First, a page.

But those ideas are just the easy, obvious ones. There are more that we can come up with by examining the planting, harvest and sales data that we did a pretty good job of collecting over the season. Some number crunching will reveal which crops made us the most and least profit, and hopefully by combining that info with data about how long the plants were in the ground and how much space they took up, we can determine which crops to eliminate and which to grow more of for next year. Of course some of these decisions could be made based on feel (we were there all season, we can guess who was a best seller and who took too much work to grow with measly return on investment) but I think it’s important to look at the hard numbers to back up our gut feelings.
And then even after we’re done with the math and the spreadsheets, I want to take some time with my farming partners to brainstorm for even more creative ideas. It would be great if we could outreach to other urban or small-scale or SPIN farmers on this too. Intercropping, making better use of vertical space, and who knows what other ideas are out there to be explored. Any tiny improvements we can make could add up to big gains in efficiency and productivity. When you’re running a market farm on 8 plots totalling a quarter acre, every little bit helps.
We are thankful for the weather we got this season. While the rest of the country was suffering under drought, we actually got some relief from our standard too much rain. It was far better overall than the past two years in which I’d done apprenticeships and seen farmers stress over the late spring cold and early fall rains. It was warm and dry enough this year to ripen our tomatoes with no protective greenhouse, although I did go conservative based on the apprenticeship experiences and chose only varieties I felt fairly sure about. We are also thankful for our amazing, supportive, Seattlite-locavore-foodie neighbors and friends who became our CSA members and regulars at our farmstand. We recognize that we live in a spot where the “climate” can be said to favor our endeavor in multiple ways. Through many bits of luck and our own hard work, we feel we had a successful enough first season to give it another go, and hopefully find plenty of room for improvement, next year.
Equipment at Hartwood Farm: The New, the Old, and the Ugly
With enough rain falling that the fields are too wet to work for the first time all year, we found ourselves in a reflective season’s ending sort of mood after Matt drove our tractor down to the shop for hydraulics repair. While we are waiting for the (hopefully not too) bad news, we’ve (read: Matt has) been struck by a strong case of equipment envy watching all the sweet combines hauling by to chop corn, while we chug out to the field in our 1970 International Cub Cadet hydro lawn tractor. This glorified lawn mower is the clear winner of our 2012 equipment MVP award (since the big tractor fizzled out in the post-season). Thinking about this rough season, we realized that our ancient, decrepit fleet of equipment might be our biggest success—it tilled and cultivated 5 acres, brought produce to market each week, used under $500 in fuel, cost under $10,000 total, and (mostly) made it through the season.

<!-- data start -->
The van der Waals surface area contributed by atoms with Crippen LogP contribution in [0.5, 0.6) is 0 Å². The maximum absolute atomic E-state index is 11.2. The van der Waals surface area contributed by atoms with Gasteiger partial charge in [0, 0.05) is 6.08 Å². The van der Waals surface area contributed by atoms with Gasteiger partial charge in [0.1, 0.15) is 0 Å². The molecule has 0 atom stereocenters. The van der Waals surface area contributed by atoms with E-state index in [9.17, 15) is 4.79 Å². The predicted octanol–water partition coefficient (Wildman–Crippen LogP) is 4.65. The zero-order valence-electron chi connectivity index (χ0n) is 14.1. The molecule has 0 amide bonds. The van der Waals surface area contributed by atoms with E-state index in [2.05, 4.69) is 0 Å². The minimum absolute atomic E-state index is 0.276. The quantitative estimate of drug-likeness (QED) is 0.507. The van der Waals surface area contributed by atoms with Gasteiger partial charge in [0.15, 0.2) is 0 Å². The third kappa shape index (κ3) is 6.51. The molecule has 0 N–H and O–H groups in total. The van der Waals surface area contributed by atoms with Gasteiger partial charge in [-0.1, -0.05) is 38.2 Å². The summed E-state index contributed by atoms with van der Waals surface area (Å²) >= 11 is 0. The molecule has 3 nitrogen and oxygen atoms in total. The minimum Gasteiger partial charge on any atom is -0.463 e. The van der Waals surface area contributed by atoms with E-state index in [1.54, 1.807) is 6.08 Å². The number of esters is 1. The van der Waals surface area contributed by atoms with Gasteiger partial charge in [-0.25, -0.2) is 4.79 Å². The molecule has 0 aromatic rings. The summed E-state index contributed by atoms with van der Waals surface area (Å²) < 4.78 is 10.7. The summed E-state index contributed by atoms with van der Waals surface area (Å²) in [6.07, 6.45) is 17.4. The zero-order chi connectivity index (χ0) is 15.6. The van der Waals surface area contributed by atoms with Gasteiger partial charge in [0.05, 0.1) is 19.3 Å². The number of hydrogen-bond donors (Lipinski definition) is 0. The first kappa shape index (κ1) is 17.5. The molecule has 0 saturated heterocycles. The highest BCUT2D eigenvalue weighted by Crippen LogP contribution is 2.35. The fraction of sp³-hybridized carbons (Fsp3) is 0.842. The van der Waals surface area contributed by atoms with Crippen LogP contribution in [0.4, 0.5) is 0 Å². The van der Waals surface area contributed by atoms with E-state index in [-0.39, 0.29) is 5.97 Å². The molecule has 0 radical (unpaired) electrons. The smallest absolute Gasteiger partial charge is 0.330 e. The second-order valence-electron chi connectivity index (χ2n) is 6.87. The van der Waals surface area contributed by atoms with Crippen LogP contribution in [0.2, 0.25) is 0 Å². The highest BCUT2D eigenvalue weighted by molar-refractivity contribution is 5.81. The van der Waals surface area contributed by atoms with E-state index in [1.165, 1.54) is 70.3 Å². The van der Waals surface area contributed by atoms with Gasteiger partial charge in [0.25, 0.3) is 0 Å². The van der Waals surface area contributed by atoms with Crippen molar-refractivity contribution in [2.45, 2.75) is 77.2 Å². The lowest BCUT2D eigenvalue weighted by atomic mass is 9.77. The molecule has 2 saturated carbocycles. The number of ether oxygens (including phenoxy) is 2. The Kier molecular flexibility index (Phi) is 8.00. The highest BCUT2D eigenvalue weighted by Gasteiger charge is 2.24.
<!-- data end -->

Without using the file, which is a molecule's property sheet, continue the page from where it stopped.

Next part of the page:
All of our equipment purchases centered around our lack of money, and the lawn mower pretty much epitomizes our equipment styles—Matt has actual skills to fix old things, and Maryellen is good at solutions (that seem really stupid at first) to keep from spending money. Hence the ancient Cub Cadet (it was $400, and came with a snow blower and chains to keep the greenhouses and hockey rink plowed in winter) and it’s faithful partner, the $400 Tractor Supply 4×6 mesh bottomed trailer (which was Maryellen’s solution to us not being able to buy a truck—we tow it as our truck bed with our Subaru and it holds about 1300 lbs). We use these every day for everything. Incidental parts sometimes fall off (wheels, taillights, etc), but they are easy to get replacements for.
The big tractor is a 55hp 1970 Massey Ferguson 175, and this gets runner up MVP—we couldn’t farm without this. Matt spent a couple months looking at tractors online across the region, and drove around the state to see a number of them in person. We wanted something nicer, with a bucket loader, and a roll bar… but realized that options like safety are apparently out of our budget. Tractor shopping was the point in this whole farm-starting process where the reality of making tradeoffs sunk in. On the plus side, it’s been reliable for a 42 year old machine (and it still works fine if you never want to lift up your implement), it’s relatively fuel efficient, it has decent tires (did you know that tractor tires cost $800 each to replace!), and it’s very nice to use. This tractor (along with the MF 135 and 165) was designed for field work and tight turns, and this one is amazing—you can see the crops really well and turn around in a 2 bed radius. We are saving up for a bucket loader, but in the meantime, we did another cheapie modification by buying $120 TSC 3ph platform and building a box off it. You can’t scoop stuff with it, but it does a good job of hauling rocks.